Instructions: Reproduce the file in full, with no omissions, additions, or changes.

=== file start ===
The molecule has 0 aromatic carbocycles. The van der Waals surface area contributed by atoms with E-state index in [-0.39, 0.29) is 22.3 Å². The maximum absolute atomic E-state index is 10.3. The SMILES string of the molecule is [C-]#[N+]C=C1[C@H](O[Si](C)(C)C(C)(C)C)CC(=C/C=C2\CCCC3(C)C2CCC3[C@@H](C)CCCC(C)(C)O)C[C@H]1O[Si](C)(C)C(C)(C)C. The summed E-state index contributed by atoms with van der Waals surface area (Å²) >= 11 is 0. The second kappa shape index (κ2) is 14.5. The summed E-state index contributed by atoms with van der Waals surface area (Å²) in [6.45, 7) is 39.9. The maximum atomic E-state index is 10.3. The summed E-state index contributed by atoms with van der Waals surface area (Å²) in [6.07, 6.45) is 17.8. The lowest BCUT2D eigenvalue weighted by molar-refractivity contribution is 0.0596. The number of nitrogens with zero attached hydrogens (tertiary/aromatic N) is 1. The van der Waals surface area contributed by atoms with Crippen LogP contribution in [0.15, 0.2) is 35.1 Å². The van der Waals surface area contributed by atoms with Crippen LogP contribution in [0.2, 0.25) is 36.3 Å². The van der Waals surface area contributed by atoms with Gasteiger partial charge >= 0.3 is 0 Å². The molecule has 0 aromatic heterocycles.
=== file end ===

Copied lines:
The molecule has 0 aromatic carbocycles. The van der Waals surface area contributed by atoms with E-state index in [-0.39, 0.29) is 22.3 Å². The maximum absolute atomic E-state index is 10.3. The SMILES string of the molecule is [C-]#[N+]C=C1[C@H](O[Si](C)(C)C(C)(C)C)CC(=C/C=C2\CCCC3(C)C2CCC3[C@@H](C)CCCC(C)(C)O)C[C@H]1O[Si](C)(C)C(C)(C)C. The summed E-state index contributed by atoms with van der Waals surface area (Å²) >= 11 is 0. The second kappa shape index (κ2) is 14.5. The summed E-state index contributed by atoms with van der Waals surface area (Å²) in [6.45, 7) is 39.9. The maximum atomic E-state index is 10.3. The summed E-state index contributed by atoms with van der Waals surface area (Å²) in [6.07, 6.45) is 17.8. The lowest BCUT2D eigenvalue weighted by molar-refractivity contribution is 0.0596. The number of nitrogens with zero attached hydrogens (tertiary/aromatic N) is 1. The van der Waals surface area contributed by atoms with Crippen LogP contribution in [0.15, 0.2) is 35.1 Å². The van der Waals surface area contributed by atoms with Crippen LogP contribution in [0.2, 0.25) is 36.3 Å². The van der Waals surface area contributed by atoms with Gasteiger partial charge >= 0.3 is 0 Å². The molecule has 0 aromatic heterocycles.